running. Adjusted for inflation, bequests remained flat throughout

the booming 1990s. Legacy New Jersey hopes change that by reminding

state residents that by writing a charity into their wills they are

securing a place in history.

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Responding To Tragedy Through Art

The trustees of the Geraldine R. Dodge Foundation, with

headquarters in Morristown, have given $1 million to support


making, or planning to make, extraordinary responses to the events

of September 11, and the ongoing crisis in the country.

Organizations were invited to apply for funds to support programs

in line with their missions and strengths. Of the 170 proposals


45 have been awarded grants. The Dodge Foundation supports the arts,

education, Morris County, critical issues, and the welfare of animals.

A number of non-profits in Mercer and Middlesex County, including

many arts organizations, have received the grants. Among them:

McCarter Theater received $30,000 to support the


of Marc Wolf to develop a theater piece that will give voice to the

American experience following September 11, specifically for residency

work with three New Jersey school districts.

The Institute for Arts & Humanities Education in New


received $15,000 to support "A Time to Heal," a multi-media

program offering students, teachers, families, and communities the

opportunity to share their thoughts and feelings through art.

The South Brunswick Board of Education received $15,000

for a similar program. Its project is called "Voices of Children:

A Community Confronts the Unexplainable." It will involve a


that includes clergy, police, and municipal and school personnel to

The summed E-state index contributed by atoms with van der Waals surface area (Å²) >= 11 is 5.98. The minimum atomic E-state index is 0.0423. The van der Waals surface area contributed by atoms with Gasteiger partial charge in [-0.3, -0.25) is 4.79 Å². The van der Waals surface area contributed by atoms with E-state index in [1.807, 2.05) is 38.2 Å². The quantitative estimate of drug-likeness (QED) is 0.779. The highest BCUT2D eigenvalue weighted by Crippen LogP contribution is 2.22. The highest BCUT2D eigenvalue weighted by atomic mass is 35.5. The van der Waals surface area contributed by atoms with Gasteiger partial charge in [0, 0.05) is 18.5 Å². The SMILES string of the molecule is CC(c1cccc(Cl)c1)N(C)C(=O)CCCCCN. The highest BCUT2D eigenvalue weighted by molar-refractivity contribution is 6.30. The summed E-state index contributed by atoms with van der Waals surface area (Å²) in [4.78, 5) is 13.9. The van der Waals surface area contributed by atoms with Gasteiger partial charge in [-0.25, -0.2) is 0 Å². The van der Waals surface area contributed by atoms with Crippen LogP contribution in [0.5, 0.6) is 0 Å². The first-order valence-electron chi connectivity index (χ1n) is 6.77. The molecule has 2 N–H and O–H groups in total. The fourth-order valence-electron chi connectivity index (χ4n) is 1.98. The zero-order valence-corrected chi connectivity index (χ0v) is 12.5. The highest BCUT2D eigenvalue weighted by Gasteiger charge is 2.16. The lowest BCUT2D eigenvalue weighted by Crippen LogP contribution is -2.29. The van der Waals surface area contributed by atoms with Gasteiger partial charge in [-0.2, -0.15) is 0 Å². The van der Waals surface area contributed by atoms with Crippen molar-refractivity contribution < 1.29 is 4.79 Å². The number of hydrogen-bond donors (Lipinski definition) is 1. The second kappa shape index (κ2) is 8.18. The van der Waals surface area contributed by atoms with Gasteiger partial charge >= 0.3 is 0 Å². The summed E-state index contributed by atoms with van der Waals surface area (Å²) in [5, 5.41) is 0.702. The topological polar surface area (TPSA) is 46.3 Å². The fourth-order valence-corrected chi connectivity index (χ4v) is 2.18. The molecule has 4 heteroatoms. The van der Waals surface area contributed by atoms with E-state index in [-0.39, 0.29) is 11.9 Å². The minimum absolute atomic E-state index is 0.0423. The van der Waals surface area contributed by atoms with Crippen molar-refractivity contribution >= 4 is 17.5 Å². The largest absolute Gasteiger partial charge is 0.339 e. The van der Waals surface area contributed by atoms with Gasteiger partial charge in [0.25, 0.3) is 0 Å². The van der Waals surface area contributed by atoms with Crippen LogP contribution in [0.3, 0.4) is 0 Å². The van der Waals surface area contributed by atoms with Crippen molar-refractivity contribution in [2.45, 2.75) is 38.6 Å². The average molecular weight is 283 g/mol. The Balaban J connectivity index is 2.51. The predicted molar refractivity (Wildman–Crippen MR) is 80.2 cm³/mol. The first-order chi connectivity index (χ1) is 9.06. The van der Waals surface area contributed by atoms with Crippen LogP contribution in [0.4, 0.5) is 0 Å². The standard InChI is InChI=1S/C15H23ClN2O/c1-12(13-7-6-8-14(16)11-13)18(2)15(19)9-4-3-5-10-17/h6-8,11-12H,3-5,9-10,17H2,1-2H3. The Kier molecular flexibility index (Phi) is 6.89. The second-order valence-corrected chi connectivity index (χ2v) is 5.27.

help children express their responses to events on September 11.

ArtPride New Jersey, a Trenton group, received $15,000

to develop an online resource room to include "Connections,"

an online gallery to showcase creative expressions in response to

the events of the past three months.

Randy James Dance Works in Highland Park received $20,000,

which it is using to support the work of five collaborating artists

to create a multi-media performance piece utilizing dance, text,


and music developed from the artists’ personal experiences of


11 and subsequently.

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Corporate Angels

In partnership with the New Jersey Coalition for Battered Women,

the George Street Playhouse has raised approximately $6,500

for the Beverly Crawford Fund, which provides food, transportation,

shelter, rent, and other transition support for survivors of domestic

violence. The money was collected by soliciting donations from the

stage during the first production of its 2001-2002 season, "Lady

Day at Emerson’s Bar & Grill."

Bohren’s United Van Lines hosted a reception previewing

this year’s Eden Dreams fundraiser, Dreams of Tir na Nog, a dinner

dance to be held on Saturday, January 19. Drinks and hors d’oeuvres

were served to a gathering of 100 in the company’s warehouse, which

was decorated as an enchanted forest.